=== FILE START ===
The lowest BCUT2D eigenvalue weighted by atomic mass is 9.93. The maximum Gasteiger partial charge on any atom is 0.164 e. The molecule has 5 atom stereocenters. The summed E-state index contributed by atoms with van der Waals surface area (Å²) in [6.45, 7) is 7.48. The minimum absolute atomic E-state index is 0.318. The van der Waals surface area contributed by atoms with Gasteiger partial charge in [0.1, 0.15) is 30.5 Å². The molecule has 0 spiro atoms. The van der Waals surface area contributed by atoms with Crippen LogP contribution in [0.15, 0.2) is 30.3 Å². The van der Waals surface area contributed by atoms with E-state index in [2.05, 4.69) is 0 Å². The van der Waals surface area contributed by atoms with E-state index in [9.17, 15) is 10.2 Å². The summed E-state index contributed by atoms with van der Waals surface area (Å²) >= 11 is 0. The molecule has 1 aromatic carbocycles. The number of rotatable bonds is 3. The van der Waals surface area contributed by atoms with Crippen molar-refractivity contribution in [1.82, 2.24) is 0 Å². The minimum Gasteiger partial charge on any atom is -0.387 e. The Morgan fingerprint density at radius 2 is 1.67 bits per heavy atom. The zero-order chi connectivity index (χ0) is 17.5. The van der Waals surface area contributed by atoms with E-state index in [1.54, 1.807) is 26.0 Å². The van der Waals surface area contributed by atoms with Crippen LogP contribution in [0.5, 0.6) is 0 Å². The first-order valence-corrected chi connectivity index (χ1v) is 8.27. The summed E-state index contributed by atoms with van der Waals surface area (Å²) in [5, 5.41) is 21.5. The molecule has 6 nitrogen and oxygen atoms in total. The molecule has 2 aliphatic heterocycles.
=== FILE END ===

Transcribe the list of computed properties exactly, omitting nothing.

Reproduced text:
The lowest BCUT2D eigenvalue weighted by atomic mass is 9.93. The maximum Gasteiger partial charge on any atom is 0.164 e. The molecule has 5 atom stereocenters. The summed E-state index contributed by atoms with van der Waals surface area (Å²) in [6.45, 7) is 7.48. The minimum absolute atomic E-state index is 0.318. The van der Waals surface area contributed by atoms with Gasteiger partial charge in [0.1, 0.15) is 30.5 Å². The molecule has 0 spiro atoms. The van der Waals surface area contributed by atoms with Crippen LogP contribution in [0.15, 0.2) is 30.3 Å². The van der Waals surface area contributed by atoms with E-state index in [2.05, 4.69) is 0 Å². The van der Waals surface area contributed by atoms with E-state index in [9.17, 15) is 10.2 Å². The summed E-state index contributed by atoms with van der Waals surface area (Å²) >= 11 is 0. The molecule has 1 aromatic carbocycles. The number of rotatable bonds is 3. The van der Waals surface area contributed by atoms with Crippen molar-refractivity contribution in [1.82, 2.24) is 0 Å². The minimum Gasteiger partial charge on any atom is -0.387 e. The Morgan fingerprint density at radius 2 is 1.67 bits per heavy atom. The zero-order chi connectivity index (χ0) is 17.5. The van der Waals surface area contributed by atoms with E-state index in [1.54, 1.807) is 26.0 Å². The van der Waals surface area contributed by atoms with Crippen LogP contribution in [0.5, 0.6) is 0 Å². The first-order valence-corrected chi connectivity index (χ1v) is 8.27. The summed E-state index contributed by atoms with van der Waals surface area (Å²) in [5, 5.41) is 21.5. The molecule has 6 nitrogen and oxygen atoms in total. The molecule has 2 aliphatic heterocycles.